After conducting an investigation, the administrative-appeal referee[3] determined that maltreatment had occurred and that child protective services were needed pursuant to Minn. Stat. § 626.556, subd. 10e (2004).  “Maltreatment” includes neglect.  Minn. Stat. § 626.556, subd. 10e(a)(2) (2004).  “Neglect” includes the “failure to protect a child from conditions or actions that seriously endanger the child’s physical or mental health when reasonably able to do so.”  Minn. Stat. § 626.556, subd. 2(c)(2) (2004).  After the appeal hearing, the referee concluded that the agency had shown by a preponderance of the evidence that appellant had neglected the girls “by failing to protect them from sexual abuse by their older half brother, Chris.” 

Appellant first contends that this conclusion is unsupported by the evidence.  “Substantial evidence” has been defined as “(1) such relevant evidence as a reasonable mind might accept as adequate to support a conclusion; (2) more than a scintilla of evidence; (3) more than some evidence; (4) more than any evidence; or (5) the evidence considered in its entirety.”  Minn. Ctr. for Envtl. Advocacy v. Minn. Pollution Control Agency, 644 N.W.2d 457, 466 (Minn. 2002).  Here, the referee conducted three full days of hearings, heard testimony from both appellant and the child-protection investigator, Paul Lennander, had the reports from Dr. Davis, and reviewed the evidence from the CHIPS proceeding, including a transcript of the hearing and an affidavit from the social worker assigned to the case, and abuse/neglect reports regarding the children.  A review of the record indicates that the evidence is such that a “reasonable mind might accept as adequate to support the conclusion” of maltreatment.  Id.  Thus, the agency’s decision is supported by substantial evidence.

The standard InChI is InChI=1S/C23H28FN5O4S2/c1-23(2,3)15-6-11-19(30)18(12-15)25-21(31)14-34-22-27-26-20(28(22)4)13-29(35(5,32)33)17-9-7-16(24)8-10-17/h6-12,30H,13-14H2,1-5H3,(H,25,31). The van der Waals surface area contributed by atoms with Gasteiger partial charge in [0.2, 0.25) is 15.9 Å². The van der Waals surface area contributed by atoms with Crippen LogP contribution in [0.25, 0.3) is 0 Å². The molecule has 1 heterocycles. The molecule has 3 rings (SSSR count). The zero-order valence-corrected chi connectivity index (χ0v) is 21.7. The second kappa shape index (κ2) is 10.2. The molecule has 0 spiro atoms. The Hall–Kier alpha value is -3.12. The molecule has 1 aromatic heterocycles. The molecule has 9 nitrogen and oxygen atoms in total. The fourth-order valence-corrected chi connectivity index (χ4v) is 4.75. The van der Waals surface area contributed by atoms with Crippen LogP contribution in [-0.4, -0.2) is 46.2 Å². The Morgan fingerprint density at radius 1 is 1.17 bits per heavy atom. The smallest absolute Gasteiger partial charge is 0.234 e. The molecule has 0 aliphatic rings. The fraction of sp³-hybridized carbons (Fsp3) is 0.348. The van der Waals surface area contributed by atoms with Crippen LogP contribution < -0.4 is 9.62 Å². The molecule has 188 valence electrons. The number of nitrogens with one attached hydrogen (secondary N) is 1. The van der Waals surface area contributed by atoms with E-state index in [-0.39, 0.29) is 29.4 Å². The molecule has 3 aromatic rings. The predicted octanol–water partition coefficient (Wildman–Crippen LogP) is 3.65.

Appellant next contends that the referee’s decision was arbitrary and capricious.  This contention is apparently based on appellant’s disagreement with the referee regarding the credibility of witnesses and other pieces of evidence.  As we have previously stated:

An agency’s decision is arbitrary or capricious if the agency relied on factors the legislature never intended it to consider, if it entirely failed to consider an important aspect of the problem, if it offered an explanation for the decision that runs counter to the evidence, or if the decision is so implausible that it could not be ascribed to a difference in view or the result of agency expertise.  If the agency’s decision represents its will, rather than its judgment, the decision is arbitrary and capricious.  A reviewing court will intervene only where there is a combination of danger signals [that] suggest the agency has not taken a hard look at the salient problems and has not genuinely engaged in reasoned decision-making.